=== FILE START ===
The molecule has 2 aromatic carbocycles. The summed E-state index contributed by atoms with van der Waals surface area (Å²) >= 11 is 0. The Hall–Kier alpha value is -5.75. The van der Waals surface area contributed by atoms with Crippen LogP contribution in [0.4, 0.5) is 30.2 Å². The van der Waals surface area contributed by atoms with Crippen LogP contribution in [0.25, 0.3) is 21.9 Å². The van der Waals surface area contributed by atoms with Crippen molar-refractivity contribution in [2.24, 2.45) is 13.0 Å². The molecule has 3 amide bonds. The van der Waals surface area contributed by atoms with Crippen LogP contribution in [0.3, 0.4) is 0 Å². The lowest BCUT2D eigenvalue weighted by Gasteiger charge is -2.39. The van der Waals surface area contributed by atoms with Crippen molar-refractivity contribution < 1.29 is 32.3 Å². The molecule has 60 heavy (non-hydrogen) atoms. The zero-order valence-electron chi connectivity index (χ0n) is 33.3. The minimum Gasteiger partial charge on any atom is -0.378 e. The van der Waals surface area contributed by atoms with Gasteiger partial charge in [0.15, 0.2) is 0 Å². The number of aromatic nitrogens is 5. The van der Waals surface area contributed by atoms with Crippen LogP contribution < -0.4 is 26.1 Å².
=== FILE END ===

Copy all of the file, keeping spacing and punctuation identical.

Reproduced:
The molecule has 2 aromatic carbocycles. The summed E-state index contributed by atoms with van der Waals surface area (Å²) >= 11 is 0. The Hall–Kier alpha value is -5.75. The van der Waals surface area contributed by atoms with Crippen LogP contribution in [0.4, 0.5) is 30.2 Å². The van der Waals surface area contributed by atoms with Crippen LogP contribution in [0.25, 0.3) is 21.9 Å². The van der Waals surface area contributed by atoms with Crippen molar-refractivity contribution in [2.24, 2.45) is 13.0 Å². The molecule has 3 amide bonds. The van der Waals surface area contributed by atoms with Crippen LogP contribution in [0.3, 0.4) is 0 Å². The lowest BCUT2D eigenvalue weighted by Gasteiger charge is -2.39. The van der Waals surface area contributed by atoms with Crippen molar-refractivity contribution < 1.29 is 32.3 Å². The molecule has 60 heavy (non-hydrogen) atoms. The zero-order valence-electron chi connectivity index (χ0n) is 33.3. The minimum Gasteiger partial charge on any atom is -0.378 e. The van der Waals surface area contributed by atoms with Gasteiger partial charge in [0.15, 0.2) is 0 Å². The number of aromatic nitrogens is 5. The van der Waals surface area contributed by atoms with Crippen LogP contribution < -0.4 is 26.1 Å².